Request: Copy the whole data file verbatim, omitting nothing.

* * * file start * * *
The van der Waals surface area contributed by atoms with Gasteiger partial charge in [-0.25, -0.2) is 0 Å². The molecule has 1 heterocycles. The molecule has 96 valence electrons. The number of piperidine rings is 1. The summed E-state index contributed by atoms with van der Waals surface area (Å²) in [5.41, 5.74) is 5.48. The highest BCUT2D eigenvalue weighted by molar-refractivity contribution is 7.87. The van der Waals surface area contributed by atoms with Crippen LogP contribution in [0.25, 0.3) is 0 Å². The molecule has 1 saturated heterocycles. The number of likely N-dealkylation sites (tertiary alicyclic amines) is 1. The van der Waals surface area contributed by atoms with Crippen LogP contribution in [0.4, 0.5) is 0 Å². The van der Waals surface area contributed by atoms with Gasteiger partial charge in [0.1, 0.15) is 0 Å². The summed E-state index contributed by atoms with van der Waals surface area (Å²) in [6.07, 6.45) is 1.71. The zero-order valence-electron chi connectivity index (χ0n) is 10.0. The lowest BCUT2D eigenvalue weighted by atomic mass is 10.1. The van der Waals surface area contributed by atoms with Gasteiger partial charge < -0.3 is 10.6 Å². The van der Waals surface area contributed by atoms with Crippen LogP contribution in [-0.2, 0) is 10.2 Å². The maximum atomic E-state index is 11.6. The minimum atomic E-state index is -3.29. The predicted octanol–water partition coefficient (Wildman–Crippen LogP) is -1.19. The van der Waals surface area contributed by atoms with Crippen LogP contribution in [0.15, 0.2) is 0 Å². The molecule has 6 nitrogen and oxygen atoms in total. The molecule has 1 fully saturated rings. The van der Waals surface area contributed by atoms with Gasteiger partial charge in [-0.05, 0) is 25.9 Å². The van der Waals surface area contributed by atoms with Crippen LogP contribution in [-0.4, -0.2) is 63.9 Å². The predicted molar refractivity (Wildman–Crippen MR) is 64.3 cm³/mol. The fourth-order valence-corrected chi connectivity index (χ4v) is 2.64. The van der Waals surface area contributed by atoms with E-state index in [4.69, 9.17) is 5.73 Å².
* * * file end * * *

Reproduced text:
The van der Waals surface area contributed by atoms with Gasteiger partial charge in [-0.25, -0.2) is 0 Å². The molecule has 1 heterocycles. The molecule has 96 valence electrons. The number of piperidine rings is 1. The summed E-state index contributed by atoms with van der Waals surface area (Å²) in [5.41, 5.74) is 5.48. The highest BCUT2D eigenvalue weighted by molar-refractivity contribution is 7.87. The van der Waals surface area contributed by atoms with Crippen LogP contribution in [0.25, 0.3) is 0 Å². The molecule has 1 saturated heterocycles. The number of likely N-dealkylation sites (tertiary alicyclic amines) is 1. The van der Waals surface area contributed by atoms with Crippen LogP contribution in [0.4, 0.5) is 0 Å². The van der Waals surface area contributed by atoms with Gasteiger partial charge in [0.1, 0.15) is 0 Å². The summed E-state index contributed by atoms with van der Waals surface area (Å²) in [6.07, 6.45) is 1.71. The zero-order valence-electron chi connectivity index (χ0n) is 10.0. The lowest BCUT2D eigenvalue weighted by atomic mass is 10.1. The van der Waals surface area contributed by atoms with Gasteiger partial charge < -0.3 is 10.6 Å². The van der Waals surface area contributed by atoms with Crippen LogP contribution in [-0.2, 0) is 10.2 Å². The maximum atomic E-state index is 11.6. The minimum atomic E-state index is -3.29. The predicted octanol–water partition coefficient (Wildman–Crippen LogP) is -1.19. The van der Waals surface area contributed by atoms with Crippen LogP contribution in [0.15, 0.2) is 0 Å². The molecule has 6 nitrogen and oxygen atoms in total. The molecule has 1 fully saturated rings. The van der Waals surface area contributed by atoms with Gasteiger partial charge in [-0.05, 0) is 25.9 Å². The van der Waals surface area contributed by atoms with Crippen LogP contribution in [-0.4, -0.2) is 63.9 Å². The predicted molar refractivity (Wildman–Crippen MR) is 64.3 cm³/mol. The fourth-order valence-corrected chi connectivity index (χ4v) is 2.64. The van der Waals surface area contributed by atoms with E-state index in [4.69, 9.17) is 5.73 Å².